Please answer this simple SPAM challenge: eight plus one?
(Example: nine)

The Note You're Voting On

sneskid at hotmail dot com
11 years ago
One cool thing about var_dump is it shows which variables are references (when dumping arrays), symbolized by '∫' for int/null, and by '&' for boolean/double/string/array/object. I don't know why the difference in symmmmbolism.
After playing around I found a better way to implement detaching (twas by accident). var_dump can show what's going on.

function &detach($v=null){return $v;}

$A=array('x' => 123, 'y' => 321);
$A['x'] = &$A['x'];
/* x became it's own reference...
array(2) {
  ["x"]=> ∫(123)
  ["y"]=> int(321)

/* now both are references
array(2) {
  ["x"]=> ∫(123)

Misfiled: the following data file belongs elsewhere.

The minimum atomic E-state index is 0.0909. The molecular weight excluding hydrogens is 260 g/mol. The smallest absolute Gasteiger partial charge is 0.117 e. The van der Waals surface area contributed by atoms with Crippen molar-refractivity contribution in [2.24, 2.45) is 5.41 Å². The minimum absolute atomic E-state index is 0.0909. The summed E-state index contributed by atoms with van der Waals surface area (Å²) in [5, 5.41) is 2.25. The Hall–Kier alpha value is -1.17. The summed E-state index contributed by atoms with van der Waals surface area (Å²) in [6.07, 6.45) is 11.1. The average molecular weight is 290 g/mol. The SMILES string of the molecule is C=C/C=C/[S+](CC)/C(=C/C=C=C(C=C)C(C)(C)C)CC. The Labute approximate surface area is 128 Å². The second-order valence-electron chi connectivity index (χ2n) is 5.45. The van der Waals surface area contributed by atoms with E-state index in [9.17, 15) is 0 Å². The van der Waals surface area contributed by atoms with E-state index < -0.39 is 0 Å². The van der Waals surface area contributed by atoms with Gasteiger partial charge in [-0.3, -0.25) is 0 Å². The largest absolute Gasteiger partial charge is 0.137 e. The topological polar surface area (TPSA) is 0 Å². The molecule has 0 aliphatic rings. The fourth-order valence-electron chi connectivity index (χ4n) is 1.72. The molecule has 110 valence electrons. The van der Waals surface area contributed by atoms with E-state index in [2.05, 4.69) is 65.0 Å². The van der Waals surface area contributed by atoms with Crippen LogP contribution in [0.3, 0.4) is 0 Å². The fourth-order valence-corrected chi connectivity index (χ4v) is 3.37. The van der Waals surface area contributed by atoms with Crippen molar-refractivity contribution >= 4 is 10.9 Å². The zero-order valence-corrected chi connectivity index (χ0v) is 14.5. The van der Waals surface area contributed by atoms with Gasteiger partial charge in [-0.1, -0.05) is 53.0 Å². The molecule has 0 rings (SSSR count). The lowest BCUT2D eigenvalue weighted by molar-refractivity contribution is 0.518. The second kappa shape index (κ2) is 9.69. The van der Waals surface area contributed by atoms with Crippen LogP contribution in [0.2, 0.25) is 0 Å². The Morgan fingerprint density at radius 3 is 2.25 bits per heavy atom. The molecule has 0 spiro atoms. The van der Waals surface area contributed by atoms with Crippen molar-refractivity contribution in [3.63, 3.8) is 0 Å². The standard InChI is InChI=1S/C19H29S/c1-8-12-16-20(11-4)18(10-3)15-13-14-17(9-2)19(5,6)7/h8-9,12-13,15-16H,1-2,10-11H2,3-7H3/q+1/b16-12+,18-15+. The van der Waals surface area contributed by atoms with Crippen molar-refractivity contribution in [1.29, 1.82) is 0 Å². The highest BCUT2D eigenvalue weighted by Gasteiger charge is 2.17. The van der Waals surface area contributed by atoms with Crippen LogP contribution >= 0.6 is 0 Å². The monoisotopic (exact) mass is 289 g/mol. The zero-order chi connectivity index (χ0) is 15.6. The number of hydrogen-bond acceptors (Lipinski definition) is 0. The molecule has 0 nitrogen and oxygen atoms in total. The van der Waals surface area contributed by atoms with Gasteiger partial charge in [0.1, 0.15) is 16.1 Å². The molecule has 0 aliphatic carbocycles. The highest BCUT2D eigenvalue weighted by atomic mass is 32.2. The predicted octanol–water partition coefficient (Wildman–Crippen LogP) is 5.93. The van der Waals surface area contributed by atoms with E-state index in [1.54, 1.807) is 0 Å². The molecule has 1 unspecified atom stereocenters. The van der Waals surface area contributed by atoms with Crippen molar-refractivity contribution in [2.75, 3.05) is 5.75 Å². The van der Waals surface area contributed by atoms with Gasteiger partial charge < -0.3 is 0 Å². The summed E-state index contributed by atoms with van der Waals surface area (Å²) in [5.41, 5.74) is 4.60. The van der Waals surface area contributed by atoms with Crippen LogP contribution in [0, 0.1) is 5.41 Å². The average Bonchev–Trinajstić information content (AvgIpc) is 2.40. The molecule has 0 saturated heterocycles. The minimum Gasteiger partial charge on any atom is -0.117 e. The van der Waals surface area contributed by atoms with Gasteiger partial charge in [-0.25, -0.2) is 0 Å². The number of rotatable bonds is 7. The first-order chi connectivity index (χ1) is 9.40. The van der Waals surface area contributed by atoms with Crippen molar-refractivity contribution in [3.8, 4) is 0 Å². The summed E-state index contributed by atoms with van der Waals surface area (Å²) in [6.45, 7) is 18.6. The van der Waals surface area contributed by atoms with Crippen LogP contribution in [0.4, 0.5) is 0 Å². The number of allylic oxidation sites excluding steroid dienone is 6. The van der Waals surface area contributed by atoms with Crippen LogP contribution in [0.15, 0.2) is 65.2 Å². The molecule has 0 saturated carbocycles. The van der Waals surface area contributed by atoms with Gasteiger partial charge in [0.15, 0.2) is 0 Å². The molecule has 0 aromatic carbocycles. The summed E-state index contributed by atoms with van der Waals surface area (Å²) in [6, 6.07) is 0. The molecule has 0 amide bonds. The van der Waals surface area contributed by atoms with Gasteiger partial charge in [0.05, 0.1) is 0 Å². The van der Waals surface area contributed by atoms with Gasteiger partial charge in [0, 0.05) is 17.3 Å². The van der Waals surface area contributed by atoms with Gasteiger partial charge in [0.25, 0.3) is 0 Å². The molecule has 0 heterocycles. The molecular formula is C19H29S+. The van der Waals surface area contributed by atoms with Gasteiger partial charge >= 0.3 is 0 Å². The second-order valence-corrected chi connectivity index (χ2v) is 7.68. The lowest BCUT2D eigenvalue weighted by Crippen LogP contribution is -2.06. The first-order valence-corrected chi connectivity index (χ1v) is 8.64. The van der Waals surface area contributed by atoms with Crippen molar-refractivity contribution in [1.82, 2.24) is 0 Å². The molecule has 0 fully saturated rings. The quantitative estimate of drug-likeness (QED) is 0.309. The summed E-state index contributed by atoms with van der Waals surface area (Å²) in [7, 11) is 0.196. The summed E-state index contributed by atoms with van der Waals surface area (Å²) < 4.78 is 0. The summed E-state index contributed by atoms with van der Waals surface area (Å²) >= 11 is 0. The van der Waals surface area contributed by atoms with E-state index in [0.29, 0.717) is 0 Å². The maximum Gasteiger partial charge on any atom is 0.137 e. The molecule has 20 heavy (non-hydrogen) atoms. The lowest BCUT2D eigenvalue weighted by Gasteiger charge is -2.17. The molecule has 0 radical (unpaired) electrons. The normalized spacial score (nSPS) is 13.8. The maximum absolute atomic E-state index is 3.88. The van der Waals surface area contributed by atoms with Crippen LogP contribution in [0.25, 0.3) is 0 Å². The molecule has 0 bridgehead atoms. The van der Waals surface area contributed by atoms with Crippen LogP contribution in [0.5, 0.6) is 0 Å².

["y"]=> ∫(123)

$z = 'hi';
/* x is still a reference, y and z share
array(2) {
  ["x"]=> ∫(123)
  ["y"]=> &string(2) "hi"

$A['x'] = $A['x'];
/* x returned to normal, y is on its own, z is still "hi"
array(2) {
  ["x"]=> int(123)
  ["y"]=> NULL

For detach to work you need to use '&' in the function declaration, and every time you call it.

Use this when you know a variable is a reference, and you want to assign a new value without effecting other vars referencing that piece of memory. You can initialize it with a new constant value, or variable, or new reference all in once step.

<< Back to user notes page

To Top